You can locate it at Jingmei Night Market - take Jingmei MRT Exit 1 and when you exit, turn away from Roosevelt Road, instead heading left along the lane that takes you to the night market. Across from Cafe 85 is another lane that bisects Jingmei Street (the night market main drag) which is laden with good options. The "stuff on sticks" guy to the right is also quite good.

Anyway, walk in a bit, and it's right near the little shrine on the left. It's a basic Taiwanese 'joint' - not a restaurant, not an eatery, not a cafe, but a joint - where you get goosemeat, white or dark. it comes with bones and skin, sliced onto a plate with two dipping sauces the way cold chicken does (but the sauces are different). You can order noodles to go with it, made with a velvety goose broth, as well as xiao chi and seasonal vegetables.

It's really, really good. They do an excellent job with high-quality meat, the way any little joint should.

Sorry that I'm lazy about typing in Chinese; I would really prefer Pinyin input - sorry, I know, evil Communist Pinyin - and it takes too long to do the bopomofo. I am practicing though. I'm trying to do more reviews of Taiwanese restaurants as opposed to foreign food. It is easy to get reviews of foreign food in Taipei online (I subscribe to Hungry Girl, so I know) but really hard to get info on the little places - the joints - that serve the best local food and snacks.

Someday I'll write an epic post on the myriad kinds of onion pancake and where to get the best ones, I swear.

Saturday, January 10, 2009


Zhongxiao E. Road Section 4 (near Zhongxiao Dunhua MRT) Lane #216, Alley 11 #21

Go here.

It's a new foreign-owned Tex Mex restaurant and it's fabulous. The food isn't "Mexican" (as in, no corn tortillas and delicious tamales from the back of a van by the side of the road outside Houston, which is my fondest memory of true Mexican fare) but it is legitimately "Tex Mex" (the American spawn of Mexican + Southwestern) and is legitimately good.

I know there's a good Mexican place up in Danshui, but dude, that's Danshui. An hour on the MRT? I know La Casita has a good reputation for food, but their reputation for friendly service is lacking. Tequila Sunrise on Xinsheng S. Road does Tex Mex tailored to Taiwanese tastes - that is, entirely too mild. Jake's is alriiiight but a bit greasy, and I do think Tianmu is inconvenient.

This place is the real deal, and in a convenient location, too. We came at 4:45 and were still allowed to order off the lunch menu (ends at 5). Service was excellent and friendly, and the staff speaks fluent English as well as Chinese, which is good because I have no idea how to order Mexican food in Chinese unless it involves Chinese-ifying words like 'tortilla' into 'tou ti la' and 'salsa' into 'sa lu sa' or some such.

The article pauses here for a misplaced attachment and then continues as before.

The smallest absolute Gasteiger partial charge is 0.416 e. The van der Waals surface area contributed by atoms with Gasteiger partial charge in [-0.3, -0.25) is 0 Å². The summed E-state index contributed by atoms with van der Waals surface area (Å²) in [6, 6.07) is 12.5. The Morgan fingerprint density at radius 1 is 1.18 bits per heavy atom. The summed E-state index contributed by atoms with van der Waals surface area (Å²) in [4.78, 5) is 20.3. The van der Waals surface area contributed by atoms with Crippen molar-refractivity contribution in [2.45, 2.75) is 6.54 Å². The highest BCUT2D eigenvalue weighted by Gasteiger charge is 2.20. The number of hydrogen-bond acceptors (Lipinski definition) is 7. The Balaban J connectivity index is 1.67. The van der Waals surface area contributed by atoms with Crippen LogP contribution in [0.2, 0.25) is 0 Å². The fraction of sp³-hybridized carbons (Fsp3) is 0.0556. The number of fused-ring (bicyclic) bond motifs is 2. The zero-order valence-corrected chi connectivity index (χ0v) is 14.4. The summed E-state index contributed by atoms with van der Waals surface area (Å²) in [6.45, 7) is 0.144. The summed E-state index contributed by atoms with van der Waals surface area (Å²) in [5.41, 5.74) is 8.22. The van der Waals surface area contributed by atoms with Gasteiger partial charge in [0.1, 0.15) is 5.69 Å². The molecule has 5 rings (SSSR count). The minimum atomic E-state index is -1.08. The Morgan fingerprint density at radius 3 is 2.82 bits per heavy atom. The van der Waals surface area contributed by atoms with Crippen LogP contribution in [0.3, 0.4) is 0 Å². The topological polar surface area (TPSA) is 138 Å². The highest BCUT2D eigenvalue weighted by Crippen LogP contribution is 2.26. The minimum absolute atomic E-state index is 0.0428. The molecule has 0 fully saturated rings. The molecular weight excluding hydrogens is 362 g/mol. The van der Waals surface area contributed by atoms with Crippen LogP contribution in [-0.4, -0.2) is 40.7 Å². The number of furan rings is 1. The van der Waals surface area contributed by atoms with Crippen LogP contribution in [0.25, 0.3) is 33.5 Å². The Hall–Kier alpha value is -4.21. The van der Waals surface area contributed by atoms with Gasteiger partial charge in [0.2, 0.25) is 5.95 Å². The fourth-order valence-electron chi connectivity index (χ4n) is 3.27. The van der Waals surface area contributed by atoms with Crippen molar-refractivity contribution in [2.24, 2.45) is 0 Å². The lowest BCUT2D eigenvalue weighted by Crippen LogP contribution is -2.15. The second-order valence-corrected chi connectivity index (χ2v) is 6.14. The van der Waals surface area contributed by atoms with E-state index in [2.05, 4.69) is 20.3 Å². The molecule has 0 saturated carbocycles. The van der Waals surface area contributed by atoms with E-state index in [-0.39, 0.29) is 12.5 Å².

The food was great. The nachos...were really...nachos! REAL NACHOS, people. I haven't had those in awhile. Real cheese, real melting, real toppings. Not just microwaved Doritos with a few sad strips of plastic cheddar. Real salsa, not glorified ketchup. Real. Sour. Cream.

Emily said the rice was too mild, but I am sure a kitchen request could fix that. She had effusive compliments for her ribs, though, which "were so tender they were just falling apart. I'm used to having to saw ribs apart to get any meat." Our sandwiches were fantastic, with lots of spicy jalapenos, tender chicken and other good stuff, and came with generous corn chips and salsa. They were also huge, and on the lunch menu, less than $200 NT each.

I do wish the dinner menu contained more options for those of us who like our Tex Mex food pre-wrapped in tortillas - the only fajitas are steak fajitas, and otherwise it's either nachos, half-chickens, ribs, shrimp, etc.

They had flan with vanilla ice cream, but we were too full for dessert. The margaritas (only a few on the menu but all looked good, not foofy or frilly) looked fine, but I'm on meds for bronchitis so no drinkies for me. We only went there in the first place because I am sick and craving Western goodies. I always want pasta, Tex Mex or some such when I'm ill.

A generous meal for 3 came to $1170 and there was no service charge! We tipped, because we liked it. Good deal for tasty foreign food, I'd say.

The service was spectacular - friendly staff, helpful but not intrusive, and honestly trying to please. The waitress confirmed the order and the waiter who spilled a few of my chips on the table brought a bowl of fresh ones.

Bonus - the decor wasn't tacky, froofy or embarrassing. It was minimalist, with a southwestern feel. No plastic cacti or sombreros with poofballs on walls or all those other things that make me avoid Tex Mex restaurants.